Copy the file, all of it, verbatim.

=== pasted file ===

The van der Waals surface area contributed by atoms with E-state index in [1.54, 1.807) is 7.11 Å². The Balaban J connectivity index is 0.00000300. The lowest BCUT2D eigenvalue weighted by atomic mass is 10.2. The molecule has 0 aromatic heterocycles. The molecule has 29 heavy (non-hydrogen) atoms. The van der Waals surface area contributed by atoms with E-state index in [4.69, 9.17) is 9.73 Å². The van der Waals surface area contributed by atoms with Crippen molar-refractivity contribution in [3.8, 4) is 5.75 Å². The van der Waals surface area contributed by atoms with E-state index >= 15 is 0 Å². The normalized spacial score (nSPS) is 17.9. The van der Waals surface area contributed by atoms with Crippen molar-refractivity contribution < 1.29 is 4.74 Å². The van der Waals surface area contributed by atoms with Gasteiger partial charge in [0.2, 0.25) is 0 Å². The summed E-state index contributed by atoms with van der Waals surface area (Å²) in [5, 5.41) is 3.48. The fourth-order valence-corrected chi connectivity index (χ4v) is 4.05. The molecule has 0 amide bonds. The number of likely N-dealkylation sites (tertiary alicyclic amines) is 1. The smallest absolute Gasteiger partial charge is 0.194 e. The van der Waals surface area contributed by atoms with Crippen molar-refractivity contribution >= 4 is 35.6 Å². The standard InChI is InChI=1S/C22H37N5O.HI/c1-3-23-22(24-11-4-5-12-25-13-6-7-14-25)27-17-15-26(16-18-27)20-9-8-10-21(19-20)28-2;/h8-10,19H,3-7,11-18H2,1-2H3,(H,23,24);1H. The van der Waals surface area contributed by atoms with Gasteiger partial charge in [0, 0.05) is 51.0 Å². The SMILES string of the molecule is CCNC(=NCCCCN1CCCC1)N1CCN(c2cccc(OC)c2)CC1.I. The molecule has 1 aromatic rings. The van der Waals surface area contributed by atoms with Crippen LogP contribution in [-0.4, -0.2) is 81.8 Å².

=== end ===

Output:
The van der Waals surface area contributed by atoms with E-state index in [1.54, 1.807) is 7.11 Å². The Balaban J connectivity index is 0.00000300. The lowest BCUT2D eigenvalue weighted by atomic mass is 10.2. The molecule has 0 aromatic heterocycles. The molecule has 29 heavy (non-hydrogen) atoms. The van der Waals surface area contributed by atoms with E-state index in [4.69, 9.17) is 9.73 Å². The van der Waals surface area contributed by atoms with Crippen molar-refractivity contribution in [3.8, 4) is 5.75 Å². The van der Waals surface area contributed by atoms with E-state index >= 15 is 0 Å². The normalized spacial score (nSPS) is 17.9. The van der Waals surface area contributed by atoms with Crippen molar-refractivity contribution < 1.29 is 4.74 Å². The van der Waals surface area contributed by atoms with Gasteiger partial charge in [0.2, 0.25) is 0 Å². The summed E-state index contributed by atoms with van der Waals surface area (Å²) in [5, 5.41) is 3.48. The fourth-order valence-corrected chi connectivity index (χ4v) is 4.05. The molecule has 0 amide bonds. The number of likely N-dealkylation sites (tertiary alicyclic amines) is 1. The smallest absolute Gasteiger partial charge is 0.194 e. The van der Waals surface area contributed by atoms with Crippen molar-refractivity contribution >= 4 is 35.6 Å². The standard InChI is InChI=1S/C22H37N5O.HI/c1-3-23-22(24-11-4-5-12-25-13-6-7-14-25)27-17-15-26(16-18-27)20-9-8-10-21(19-20)28-2;/h8-10,19H,3-7,11-18H2,1-2H3,(H,23,24);1H. The van der Waals surface area contributed by atoms with Gasteiger partial charge in [0, 0.05) is 51.0 Å². The SMILES string of the molecule is CCNC(=NCCCCN1CCCC1)N1CCN(c2cccc(OC)c2)CC1.I. The molecule has 1 aromatic rings. The van der Waals surface area contributed by atoms with Crippen LogP contribution in [-0.4, -0.2) is 81.8 Å².